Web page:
Publisher Tom Allon Editor-in-Chief Morgan Pehme Managing Editor Jon Lentz Associate Editor Helen Eisenbach Reporters Nick Powell, Aaron Short Associate Publisher Jim Katocin jkatocin@ Director of Marketing Andrew A. Holt Business Manager Jasmin Freeman Art Director Blair Stelle Illustrator Lisanne Gagnon CITY AND STATE NY, LLC Chairman Steve Farbman President/CEO Tom Allon


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UPFRONT THE KICKER: A CHOICE QUOTE FROM CITY & STATE ’S FIRST READ EMAIL “It’s true, if I’m lucky enough to get your vote and I wind up being mayor, I may have to fight with Gov. Cuomo on certain things, but, honestly, he started it.” —Anthony Weiner, answering a question about lobbying Albany for Campaign for Equity money promised to New York City schools, via City & State



DO ME A FAVOR Council Speaker Christine Quinn leads the pack of Democratic mayoral candidates, according to a recent Marist poll, followed by former Rep. Anthony Weiner, Public Advocate Bill de Blasio, former City Comptroller Bill Thompson and Comptroller John Liu. But with the race fluid, other factors measured in the poll—such as how many voters view a given candidate unfavorably— may impact the final outcome.




Lawmakers dish on their favorite Albany restaurants. ANGELO’S 677 PRIME EL MARIACHI MEXICAN RESTAURANT

“Whatever the biggest meal is that they can put in front of me.” —State Sen. Tim Kennedy

“It’s one of the best restaurants up here—it’s as good if not better than steakhouses in Manhattan.” —State Sen. Diane Savino

CHRISTINE QUINN Support: 25% Unfavorable: 26%


“It stays open late. That’s the best reason.” —State Sen. Eric Adams

ANTHONY WEINER Support: 19% Unfavorable: 44%


“The sushi is very fresh and the sake is very good.” —Assemblywoman Nicole Malliotakis

BILL DE BLASIO Support: 12% Unfavorable: 19%


“Usually I like the salmon or the fish dish.” —State Sen. Betty Little CAFÉ CAPRICCIO

“Good Italian food. I love the greens-and-beans. It’s out of this world.” —State Sen. Tom Libous


JUNE 10, 2013 |


“I love Belgian beer and being able to drink outside.” —Assemblyman Andrew Garbarino

BILL THOMPSON Support: 11% Unfavorable: 17%

JOHN LIU Support: 8% Unfavorable: 31%


CITY&STATE | JUNE 10, 2013



DRINKING IN THE MAYORAL RACE W’s patrons sample Quinn, Weiner and union contracts on Staten Island By NICK POWELL The dog days of campaign season are beginning to set in, and the patrons at W’s in Tottenville are already feeling mayoral race fatigue. Christine Quinn? A name with little significance in these parts. Anthony Weiner? An energizing presence in the race but more famous for his infidelities than his accomplishments. John Liu? Bill de Blasio? Practically anonymous in these far reaches of the borough. “We need a candidate, but it’s too early,” said Patrick, a tanned, burly retired firefighter enjoying an evening drink with his wife and some friends. Patrick encapsulates W’s political profile: a former city employee, antiBloomberg, a registered Republican but not beholden to his party. Career politicians like Quinn and Weiner turn him off. Former mayor Ed Koch and New Jersey Gov. Chris Christie, with their gift for gab and endearing personalities, are the standard to which Patrick holds all other politicians. “Chris Christie, I wish he could run,” Patrick said. “He would cut through all the bullshit and just get stuff done.” Alas, Christie seems to be preparing for a more high-stakes election in the coming

years. But what of Weiner, the former congressman suddenly back in the public eye after leaving office in ignominious fashion? Patrick, a resident of Gerritsen Beach in Brooklyn, has fond memories of Weiner as his former congressional representative, but not enough that he’ll be casting a ballot for him in September. Patrick’s wife, Gina, on the other hand, would consider holding her nose and voting for Weiner, despite being somewhat repulsed by his checkered past. “Everybody makes mistakes, but he did a lot of good things for Gerritsen Beach,” Gina said. “I’m not a fan of what he did, but I would consider voting for him.” Gina, a retired police officer, is less critical of the leading candidates than her husband, identifying their good qualities alongside their less positive ones. Quinn, she says, is “very liberal” for her taste, and the City Council Speaker’s brash, domineering personality rubs her the wrong way. But on a purely symbolic level, she recognizes what a Quinn victory would mean to her family. “It has nothing to do with her sexual preference—our son is gay,” Gina said. “In that sense, I would love [if Quinn got elected] for him. I would love it for everybody. Everybody should be able to do what they want. Every state should be that way.” Having each worked for the city and been members of large unions, Patrick and Gina did not shy away from a topic getting a lot of attention lately: the glaring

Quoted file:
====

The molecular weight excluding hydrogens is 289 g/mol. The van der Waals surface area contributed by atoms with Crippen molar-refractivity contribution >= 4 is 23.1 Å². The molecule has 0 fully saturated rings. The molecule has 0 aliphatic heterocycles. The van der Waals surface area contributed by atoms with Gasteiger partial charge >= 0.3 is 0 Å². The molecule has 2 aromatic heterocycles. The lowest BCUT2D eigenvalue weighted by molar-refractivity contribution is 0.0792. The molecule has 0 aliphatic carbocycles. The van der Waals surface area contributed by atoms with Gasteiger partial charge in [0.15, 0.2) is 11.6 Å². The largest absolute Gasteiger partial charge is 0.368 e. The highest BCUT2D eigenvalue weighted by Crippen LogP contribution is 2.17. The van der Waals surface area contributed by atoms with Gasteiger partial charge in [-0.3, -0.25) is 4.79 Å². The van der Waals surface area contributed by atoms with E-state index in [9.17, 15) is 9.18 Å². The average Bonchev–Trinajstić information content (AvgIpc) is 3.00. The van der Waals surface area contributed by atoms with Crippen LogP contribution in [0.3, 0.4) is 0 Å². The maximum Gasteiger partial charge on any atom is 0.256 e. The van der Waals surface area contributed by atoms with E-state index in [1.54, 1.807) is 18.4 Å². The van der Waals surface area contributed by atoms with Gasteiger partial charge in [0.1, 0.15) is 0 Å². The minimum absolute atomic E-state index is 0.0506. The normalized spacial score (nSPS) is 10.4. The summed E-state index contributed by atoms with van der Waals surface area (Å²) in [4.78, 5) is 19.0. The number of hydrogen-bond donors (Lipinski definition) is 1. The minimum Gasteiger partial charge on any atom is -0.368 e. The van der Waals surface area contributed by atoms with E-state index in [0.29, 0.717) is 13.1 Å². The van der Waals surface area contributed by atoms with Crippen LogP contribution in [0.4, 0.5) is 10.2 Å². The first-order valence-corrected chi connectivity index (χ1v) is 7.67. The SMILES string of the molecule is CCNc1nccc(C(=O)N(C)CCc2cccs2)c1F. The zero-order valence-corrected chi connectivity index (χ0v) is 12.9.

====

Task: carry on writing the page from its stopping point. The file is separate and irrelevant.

lack of contracts for all of the municipal unions. Patrick said that he believes the relationship between the unions and the city is overly politicized. Not one to buck the company line, he stayed in lockstep with the firefighters’ union in supporting Bloomberg, and eventually received a 4 percent raise before he retired in 2005. Gina, on the other hand, took notice of how the city treated her much larger union, noting that its members had to sit on the sidelines and wait to get a raise after choosing not to support Bloomberg in the 2005 election. She doesn’t foresee the current contract stalemate being resolved swiftly. “[The contracts] are a big bargaining chip. [The city] always wants you to give back something and they won’t give you anything in return,” she said. “Whoever takes over is gonna be screwed because [Bloomberg] screwed them and left them with debt, and now they’re not going to get a contract.” Having overheard the conversation, a friend of Patrick and Gina’s chimed in: “If you’re looking for a story about politics, I got a story for you. I work for the [city Department of Education].” A fast-talking middle-aged woman who declined to be named in this article for fear of losing her job, Patrick and Gina’s friend claimed that the upper manage-